are applied. saillie, it seems there never was the least Captain Baillie first of all says in his affix vijec tion to his character or conduct.

davit, and I trust nobody will think it imMy lord, I will first make a few observa- proper to state to your lordship, as he has a ions as to the matter whereon these affidavits proper authority for so doing, that he has itirn, upon which the application is made to served his king and country for near forty the Court. Still, I fairly confess to your lord- years; that he has risen to the rank he held ships, in this observation, and in almost when he was appointed to the Hospital, which every one I shall trouble your lordship and was considerable, in consequence of his couthe Court with, my chief object is to obtain rage and conduct shewn upon many occa

costs for my client: that this rule will be sions, which is shortly pointed out, not by E discharged, I have not the least doubt; for if any interest or influence, but by good beha

the gentlemen were likely to succeed to make viour only, recorded at the Admiralty;* thus it absolute, I do not believe any mortal he finds himself in the situation of lieutenant breathing would ever advise them to go for governor, who is in truth the first resident damages, but the circumstances are very ma- officer of Greenwich Hospital. It is his busiterial in respect to costs.

ness to look daily into the affairs of the HosNow they have picked out of this printed pital, to see what they are about, and how Case between fifty and sixty different para- | the seamen are provided for. In this situagraphs; I will not call them paragraphs, as tion he tells your lordship, for a considerable there is hardly a whole one, they are pieces time past he observed certain abuses, which of paragraphs, bits of sentences, half lines, when they come to be attended to, are of a and independent expressions ; perhaps, I am sort and size which not only justifies what incorrect in calling them so, because all these he has done upon this case, but that his duty I have spoken of, are general conclusions actually called upon him to do it. He says from particular facts and circumstances, that that very soon after his appointment he saw are precisely, clearly, and pointedly stated in a great number of the rooms and the cabins; this book.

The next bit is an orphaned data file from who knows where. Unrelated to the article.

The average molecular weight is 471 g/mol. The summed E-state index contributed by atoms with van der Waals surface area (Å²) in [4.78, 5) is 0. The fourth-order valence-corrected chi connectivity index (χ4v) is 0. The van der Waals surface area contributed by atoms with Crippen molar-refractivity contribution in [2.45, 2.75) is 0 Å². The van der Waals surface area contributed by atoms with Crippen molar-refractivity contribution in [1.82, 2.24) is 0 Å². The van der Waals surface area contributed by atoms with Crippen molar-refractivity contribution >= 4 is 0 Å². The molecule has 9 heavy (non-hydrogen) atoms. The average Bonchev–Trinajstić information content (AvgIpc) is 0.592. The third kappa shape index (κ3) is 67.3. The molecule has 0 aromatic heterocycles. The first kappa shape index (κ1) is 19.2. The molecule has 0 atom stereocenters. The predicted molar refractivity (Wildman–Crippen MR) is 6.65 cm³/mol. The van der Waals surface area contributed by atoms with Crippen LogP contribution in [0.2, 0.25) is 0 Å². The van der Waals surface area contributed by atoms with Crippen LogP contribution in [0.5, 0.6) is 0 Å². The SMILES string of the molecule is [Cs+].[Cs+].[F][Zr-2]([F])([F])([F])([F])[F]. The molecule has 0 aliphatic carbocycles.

which were appropriated for the accommoYour lordship will now see why they chose dation of the seamen, taken away for the to pick out the particular charges that are in purpose of accommodating landmen, as I see the book; though I always understood the the phrase is in the Hospital; and your lordparticular story of a man was a much greater ship may see these complaints frequently relibel than a general reflection, but they chose iterated in his printed Case, of its being nototo point out a general conclusion of those rious, that a great number of landmen have facts, to give them an opportunity of doing of late years been introduced into the several all they have done ; but they conclude, after places, as officers and servants of Greenwich three or four sentences are picked out- Hospital, who by the charter expressly ought "These deponents say” (as if every thing not, and in the nature of things, in point of else was true) “ so far as they tend to crimi- custom and usage, those offices ought to have nate us A. B. and C. they are all false.” been filled with seafaring men. There are a Then the reason is obvious, why they did not great number of facts, of the cabins of the pick out the particular charges; itis, because they thought they might shelter themselves * See the following Letter of Mr. Cleveland (late under the general expression, “So far as they secretary to the Admiralty) to captain Baillie, on the tend to criminate us, they are all false;" and, 30th March, 1757, which happened during the admiI know, they could not state, in this applica- nistration of the late right hon. earl Temple, at the tion to the Court, the particular charges, and Admiralty, to whom captain Baillie was entirely undo what was incumbent upon them to do

kgown. to swear they are false--for they know them

“ To Captain Baillie, Tartar, Spithead. to be true.

Admiralty Office, March 30, 1757. Those are the observations upon the affi- Sir; I have received and read to my Lords davits that have been real, and I call upon Commissioners of the Admiralty your letter of the my learned friends to know, whether, in all 28th instant, giving an account of your having taken they have read, this is not the course con- a French privateer of 24 guns, belonging to Havrestantly taken, and I submit no other reason

de-Grace; and I am commanded to acquaint you, can be given for it. My lord, it is extremely vessel without loss of time, and to register her in the

that the Navy-board are directed to purchase the difficult to attempt it, if I was correct enough in my instructions to do it, to attend to all list of the navy, by the name of the Tartar's Prize, the particular charges, and answer them se

and to establish the number and nature of guns she parately; it would take up an infinite deal of have appointed you to command her, as a reward for

now has, and 160 men in her; and their lordships time. It is sufficient, that two of their affi

your behaviour. davits have been read; but I will state to

I am, Sir, your most humble servant, your lordship the nature of certain charges,

“ J. CLEVELAND." and the answers to those charges, in which « Entered at the Admiralty." Orig. Ed.